In respect for the 4th of July, I will provide what I believe is the most valuable message about this pandemic. It is simply that this pandemic will come to an end. People ask me how that will happen, and I can definitively say it will occur in one of two ways: either enough people will become infected that the population will eventually be protected, or an effective vaccine will be developed. This is always how pandemics end.
All the babble about immunity not being effective or not being long-lasting enough to eventually control coronavirus is ridiculous. Over the millennia of human existence, our species has faced countless numbers of deadly infectious agents, during most of that time having essentially no medical capability whatsoever. Every time humans have survived and moved forward. It will be that way again with coronavirus, and our current medical capability will facilitate that recovery.
This does not mean that there won’t be difficult sacrifices during this process. In the United States alone I anticipate 200,000 people dying and a hundred million individuals being infected (fortunately, most without severe illness). Our society had done a fairly good job of tending to the sick and elderly only to have this virus feed on these folks in a way that we couldn’t prevent or manage. The loss of loved ones and our temporary loss of freedom of movement have had enormous impact on everyone around the globe.
There has also been an incredible amount of antagonism generated by the stress of this infection. Humans, by nature, do not handle quarantine well, and under every historical circumstance there has been conflict over public health issues. The discourse at this time has been especially painful due to the ability of 24-hour news channels and social media to amplify the most divisive and uninformed commentary. There also has been a lack of moral leadership from every perspective that could help manage people’s fears, hopes, and expectations.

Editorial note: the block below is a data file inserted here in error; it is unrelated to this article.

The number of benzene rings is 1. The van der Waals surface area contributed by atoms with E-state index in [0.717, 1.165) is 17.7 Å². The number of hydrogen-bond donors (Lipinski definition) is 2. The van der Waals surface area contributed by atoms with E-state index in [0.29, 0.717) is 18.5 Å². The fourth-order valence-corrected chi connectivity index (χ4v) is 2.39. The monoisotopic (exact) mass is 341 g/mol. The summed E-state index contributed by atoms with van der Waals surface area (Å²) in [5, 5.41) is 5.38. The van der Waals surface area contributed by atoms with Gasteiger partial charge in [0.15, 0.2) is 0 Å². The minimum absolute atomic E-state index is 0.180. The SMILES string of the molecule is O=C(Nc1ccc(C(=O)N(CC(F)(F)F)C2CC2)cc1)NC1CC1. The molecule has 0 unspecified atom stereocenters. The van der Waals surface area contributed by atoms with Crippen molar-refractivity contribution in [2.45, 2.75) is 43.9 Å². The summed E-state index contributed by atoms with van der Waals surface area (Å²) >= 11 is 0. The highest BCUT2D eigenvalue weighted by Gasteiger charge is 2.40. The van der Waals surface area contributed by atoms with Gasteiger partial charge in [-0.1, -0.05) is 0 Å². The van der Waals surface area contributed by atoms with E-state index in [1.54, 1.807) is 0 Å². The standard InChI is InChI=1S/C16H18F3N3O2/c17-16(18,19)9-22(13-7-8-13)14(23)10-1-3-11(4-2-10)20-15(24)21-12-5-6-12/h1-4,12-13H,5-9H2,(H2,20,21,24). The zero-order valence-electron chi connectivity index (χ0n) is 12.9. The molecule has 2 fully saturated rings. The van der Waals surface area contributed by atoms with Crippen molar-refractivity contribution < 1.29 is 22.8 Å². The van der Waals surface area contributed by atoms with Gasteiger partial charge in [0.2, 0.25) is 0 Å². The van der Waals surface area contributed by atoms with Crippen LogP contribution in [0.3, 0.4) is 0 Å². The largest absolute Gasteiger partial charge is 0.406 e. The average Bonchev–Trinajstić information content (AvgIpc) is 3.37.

What we can’t do during the current time is lose faith, either in ourselves as individuals or collectively in our organizations. As a physician, the most difficult situation I have faced was the suicide of a patient with a treatable disease. Their illness so clouded their decision making that it overwhelmed them. It told me that I wasn’t effective enough in my communications and did not understand the acute despair of the patient. I had not done enough to manage both the physical well-being and the mental health of that individual.
In a similar way, this acute pandemic/illness harms everyone’s judgement. Be your own doctor and try to manage your mental health in this crisis. Try not to make snap judgments about family, friends, or finances at this stressful time. While there may be a physical recovery necessary from COVID-19, the recovery of the psyche may be more important and challenging. Give it some time.
Finally, there is opportunity in chaos. We should look for long-term ways to improve our public health infrastructure and mitigate some of the societal ills that were exposed during this stressful period. The pandemic has given us an opportunity to look at ourselves and gain a better understanding of who we are. We should not squander that knowledge or the potential to improve ourselves that it provides.